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Wednesday, 3 October 2012

Mugging and assault

Most muggings take place in the street or on public transport and usually happen in the evening. If you’ve been mugged or assaulted, get yourself checked over by a doctor and report it to the police.

Being mugged

Young people are often victims of a mugging because they tend to carry around expensive things like mobile phones, jewellery and MP3 players. It’s also more likely that teens will be carrying cash instead of credit and debit cards, which again makes them a target for muggings.

Muggers will often use physical force to make you hand over your valuables and may also carry weapons like knives. If you are confronted by a mugger, the best idea is to give them your things, especially if they're threatening you with a weapon.

You can easily replace your belongings or cancel your cards if they are stolen. Don't put yourself at risk of being seriously injured just to keep hold of your stuff.


If you, or anyone you know have been beaten up or threatened with violence then this is assault, even if you weren’t hurt.

Not all assaults happen in the evening. Assaults can happen at any time, any place and by anyone. You could be walking down the street, at school or college or even in your own home. As well as strangers, you can also be attacked by people that you know.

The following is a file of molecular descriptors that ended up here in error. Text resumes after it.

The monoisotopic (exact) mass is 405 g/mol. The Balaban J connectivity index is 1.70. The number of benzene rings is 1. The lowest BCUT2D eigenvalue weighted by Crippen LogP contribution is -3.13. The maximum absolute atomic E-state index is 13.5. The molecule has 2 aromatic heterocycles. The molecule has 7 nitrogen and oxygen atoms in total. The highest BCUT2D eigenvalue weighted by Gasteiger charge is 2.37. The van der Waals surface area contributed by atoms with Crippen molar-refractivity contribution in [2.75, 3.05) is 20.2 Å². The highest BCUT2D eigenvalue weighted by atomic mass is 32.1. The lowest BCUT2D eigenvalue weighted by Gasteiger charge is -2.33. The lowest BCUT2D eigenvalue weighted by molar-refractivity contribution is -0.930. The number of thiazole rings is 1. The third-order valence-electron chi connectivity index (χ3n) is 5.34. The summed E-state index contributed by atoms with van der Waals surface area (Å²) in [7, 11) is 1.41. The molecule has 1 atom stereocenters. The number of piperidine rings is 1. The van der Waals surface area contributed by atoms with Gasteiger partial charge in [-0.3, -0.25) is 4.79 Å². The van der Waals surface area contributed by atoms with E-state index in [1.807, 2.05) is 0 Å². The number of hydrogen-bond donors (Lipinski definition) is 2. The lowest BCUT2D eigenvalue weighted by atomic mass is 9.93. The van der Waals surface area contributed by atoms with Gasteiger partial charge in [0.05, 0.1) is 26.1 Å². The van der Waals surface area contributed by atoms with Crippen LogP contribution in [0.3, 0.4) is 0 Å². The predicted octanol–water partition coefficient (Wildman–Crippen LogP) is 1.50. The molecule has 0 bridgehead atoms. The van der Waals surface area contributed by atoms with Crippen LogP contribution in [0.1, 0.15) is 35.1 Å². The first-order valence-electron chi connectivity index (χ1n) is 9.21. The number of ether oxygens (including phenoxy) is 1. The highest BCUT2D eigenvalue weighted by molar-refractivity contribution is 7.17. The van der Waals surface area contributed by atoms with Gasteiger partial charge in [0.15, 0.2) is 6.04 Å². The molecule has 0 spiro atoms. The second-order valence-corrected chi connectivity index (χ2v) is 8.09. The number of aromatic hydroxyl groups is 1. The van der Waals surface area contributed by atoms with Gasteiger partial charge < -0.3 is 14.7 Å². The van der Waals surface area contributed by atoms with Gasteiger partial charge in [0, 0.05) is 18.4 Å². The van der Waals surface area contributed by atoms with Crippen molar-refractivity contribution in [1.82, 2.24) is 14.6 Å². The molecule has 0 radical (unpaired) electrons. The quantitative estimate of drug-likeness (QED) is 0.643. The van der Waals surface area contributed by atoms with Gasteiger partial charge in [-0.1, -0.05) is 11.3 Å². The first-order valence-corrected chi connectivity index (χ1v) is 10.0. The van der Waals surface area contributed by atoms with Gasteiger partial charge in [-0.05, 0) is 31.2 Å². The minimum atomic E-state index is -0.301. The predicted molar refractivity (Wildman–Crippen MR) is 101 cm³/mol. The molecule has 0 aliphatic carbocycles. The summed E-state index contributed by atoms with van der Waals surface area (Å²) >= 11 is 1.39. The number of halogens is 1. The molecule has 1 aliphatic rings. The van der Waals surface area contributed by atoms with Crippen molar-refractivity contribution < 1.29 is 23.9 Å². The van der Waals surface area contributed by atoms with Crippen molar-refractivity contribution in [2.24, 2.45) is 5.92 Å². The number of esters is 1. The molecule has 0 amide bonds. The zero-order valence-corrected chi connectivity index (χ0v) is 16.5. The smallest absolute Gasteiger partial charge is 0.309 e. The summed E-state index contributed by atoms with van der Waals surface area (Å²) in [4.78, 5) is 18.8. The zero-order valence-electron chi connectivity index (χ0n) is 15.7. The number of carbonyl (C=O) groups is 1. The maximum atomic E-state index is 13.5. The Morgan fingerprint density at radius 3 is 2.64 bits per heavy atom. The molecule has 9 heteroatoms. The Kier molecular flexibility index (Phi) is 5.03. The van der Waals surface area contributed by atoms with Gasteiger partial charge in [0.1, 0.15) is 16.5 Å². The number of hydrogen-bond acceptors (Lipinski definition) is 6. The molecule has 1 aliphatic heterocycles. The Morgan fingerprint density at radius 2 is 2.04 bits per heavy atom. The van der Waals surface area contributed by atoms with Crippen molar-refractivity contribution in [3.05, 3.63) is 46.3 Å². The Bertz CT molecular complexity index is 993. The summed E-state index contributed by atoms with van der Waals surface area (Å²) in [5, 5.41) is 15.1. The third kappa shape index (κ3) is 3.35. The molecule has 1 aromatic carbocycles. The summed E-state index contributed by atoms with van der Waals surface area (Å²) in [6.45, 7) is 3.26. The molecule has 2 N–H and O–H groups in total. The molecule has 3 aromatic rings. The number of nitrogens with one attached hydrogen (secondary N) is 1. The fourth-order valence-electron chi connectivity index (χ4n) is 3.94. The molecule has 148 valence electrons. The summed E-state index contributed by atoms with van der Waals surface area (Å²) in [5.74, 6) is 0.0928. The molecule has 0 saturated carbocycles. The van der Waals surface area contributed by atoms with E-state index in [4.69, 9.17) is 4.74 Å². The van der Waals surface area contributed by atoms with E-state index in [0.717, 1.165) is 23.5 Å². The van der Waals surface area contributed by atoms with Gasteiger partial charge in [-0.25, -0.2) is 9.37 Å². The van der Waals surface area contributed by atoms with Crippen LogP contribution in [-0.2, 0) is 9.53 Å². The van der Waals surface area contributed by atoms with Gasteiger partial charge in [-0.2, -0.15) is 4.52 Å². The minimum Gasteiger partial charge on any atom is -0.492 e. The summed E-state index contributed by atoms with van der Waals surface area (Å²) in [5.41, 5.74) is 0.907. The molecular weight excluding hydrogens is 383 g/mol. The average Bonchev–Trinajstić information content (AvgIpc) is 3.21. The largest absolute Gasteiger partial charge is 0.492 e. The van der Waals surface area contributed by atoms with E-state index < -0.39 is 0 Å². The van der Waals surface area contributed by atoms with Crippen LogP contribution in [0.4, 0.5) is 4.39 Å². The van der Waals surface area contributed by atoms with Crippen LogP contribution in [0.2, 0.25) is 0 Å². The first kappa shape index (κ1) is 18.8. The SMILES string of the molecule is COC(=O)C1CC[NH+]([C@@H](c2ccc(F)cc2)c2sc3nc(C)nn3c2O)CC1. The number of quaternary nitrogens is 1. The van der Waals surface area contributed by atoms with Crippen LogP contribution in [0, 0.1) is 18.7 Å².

Young people found guilty of assault will face serious punishments and may have to spend time in custody. If the assault is found to be racist or homophobic, or if someone was attacked because of their religion, the sentence will be more severe.

Happy slapping

One form of assault that has hit the headlines over the past few years is happy slapping. This is when someone is assaulted or beaten up by a gang of people while someone films the attack on their mobile phone. In some cases, footage of the attack has been uploaded by the attackers onto sites like YouTube and Facebook.

If you're a victim of happy slapping or you witness someone else being attacked, you should report it to the police as soon as possible.

What to do if you've been attacked

If you’ve been assaulted, you may be anxious, in shock or in a state of panic. The first thing you should do is get your injuries checked out by a doctor. If you've had anything stolen like your mobile phone or debit cards, cancel them as soon as possible so they can’t be used.

You should also report the attack to the police. Even if you managed to get away from your attacker, the police can use your evidence to stop it happening to anyone else.

You may also want to speak to someone about how you feel. Victim Support is an independent charity which helps people cope with the effects of crime, and there are many other organisations that can give you help and support.

Additional links

Victims of crime - find help

Search for services in your area that can give you help and support if you've been burgled or robbed

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